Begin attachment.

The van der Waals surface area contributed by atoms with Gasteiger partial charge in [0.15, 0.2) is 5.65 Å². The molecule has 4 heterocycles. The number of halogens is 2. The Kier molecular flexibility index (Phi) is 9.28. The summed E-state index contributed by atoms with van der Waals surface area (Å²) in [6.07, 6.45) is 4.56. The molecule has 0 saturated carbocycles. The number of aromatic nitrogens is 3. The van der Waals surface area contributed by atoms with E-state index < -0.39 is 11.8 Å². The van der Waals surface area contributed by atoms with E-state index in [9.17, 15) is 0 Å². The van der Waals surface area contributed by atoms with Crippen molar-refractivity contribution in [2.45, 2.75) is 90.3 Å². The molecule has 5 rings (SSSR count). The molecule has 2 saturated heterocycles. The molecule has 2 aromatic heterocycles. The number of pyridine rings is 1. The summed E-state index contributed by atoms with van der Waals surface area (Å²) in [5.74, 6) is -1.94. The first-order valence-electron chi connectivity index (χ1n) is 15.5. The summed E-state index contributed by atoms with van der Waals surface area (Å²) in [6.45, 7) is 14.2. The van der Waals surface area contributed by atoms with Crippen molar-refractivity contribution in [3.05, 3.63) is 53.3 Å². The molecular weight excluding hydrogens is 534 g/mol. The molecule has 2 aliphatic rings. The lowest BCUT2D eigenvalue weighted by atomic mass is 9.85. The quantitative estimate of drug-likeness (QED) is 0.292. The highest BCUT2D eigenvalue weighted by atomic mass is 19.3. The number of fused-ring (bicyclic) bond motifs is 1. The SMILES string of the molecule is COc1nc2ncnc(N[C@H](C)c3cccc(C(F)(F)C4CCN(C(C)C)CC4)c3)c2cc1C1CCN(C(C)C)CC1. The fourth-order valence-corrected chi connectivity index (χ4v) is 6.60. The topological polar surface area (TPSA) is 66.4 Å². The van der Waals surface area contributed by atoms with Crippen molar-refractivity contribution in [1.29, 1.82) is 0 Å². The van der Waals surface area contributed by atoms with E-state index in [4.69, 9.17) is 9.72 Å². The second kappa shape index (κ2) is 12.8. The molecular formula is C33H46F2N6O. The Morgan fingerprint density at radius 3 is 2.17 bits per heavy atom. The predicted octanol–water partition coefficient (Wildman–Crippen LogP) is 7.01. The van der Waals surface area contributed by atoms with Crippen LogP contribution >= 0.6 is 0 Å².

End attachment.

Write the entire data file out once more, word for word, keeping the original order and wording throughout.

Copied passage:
The van der Waals surface area contributed by atoms with Gasteiger partial charge in [0.15, 0.2) is 5.65 Å². The molecule has 4 heterocycles. The number of halogens is 2. The Kier molecular flexibility index (Phi) is 9.28. The summed E-state index contributed by atoms with van der Waals surface area (Å²) in [6.07, 6.45) is 4.56. The molecule has 0 saturated carbocycles. The number of aromatic nitrogens is 3. The van der Waals surface area contributed by atoms with E-state index < -0.39 is 11.8 Å². The van der Waals surface area contributed by atoms with E-state index in [9.17, 15) is 0 Å². The van der Waals surface area contributed by atoms with Crippen molar-refractivity contribution in [2.45, 2.75) is 90.3 Å². The molecule has 5 rings (SSSR count). The molecule has 2 saturated heterocycles. The molecule has 2 aromatic heterocycles. The number of pyridine rings is 1. The summed E-state index contributed by atoms with van der Waals surface area (Å²) in [5.74, 6) is -1.94. The first-order valence-electron chi connectivity index (χ1n) is 15.5. The summed E-state index contributed by atoms with van der Waals surface area (Å²) in [6.45, 7) is 14.2. The van der Waals surface area contributed by atoms with Crippen molar-refractivity contribution in [3.05, 3.63) is 53.3 Å². The molecular weight excluding hydrogens is 534 g/mol. The molecule has 2 aliphatic rings. The lowest BCUT2D eigenvalue weighted by atomic mass is 9.85. The quantitative estimate of drug-likeness (QED) is 0.292. The highest BCUT2D eigenvalue weighted by atomic mass is 19.3. The number of fused-ring (bicyclic) bond motifs is 1. The SMILES string of the molecule is COc1nc2ncnc(N[C@H](C)c3cccc(C(F)(F)C4CCN(C(C)C)CC4)c3)c2cc1C1CCN(C(C)C)CC1. The fourth-order valence-corrected chi connectivity index (χ4v) is 6.60. The topological polar surface area (TPSA) is 66.4 Å². The van der Waals surface area contributed by atoms with Crippen molar-refractivity contribution in [1.29, 1.82) is 0 Å². The van der Waals surface area contributed by atoms with E-state index in [4.69, 9.17) is 9.72 Å². The second kappa shape index (κ2) is 12.8. The molecular formula is C33H46F2N6O. The Morgan fingerprint density at radius 3 is 2.17 bits per heavy atom. The predicted octanol–water partition coefficient (Wildman–Crippen LogP) is 7.01. The van der Waals surface area contributed by atoms with Crippen LogP contribution >= 0.6 is 0 Å².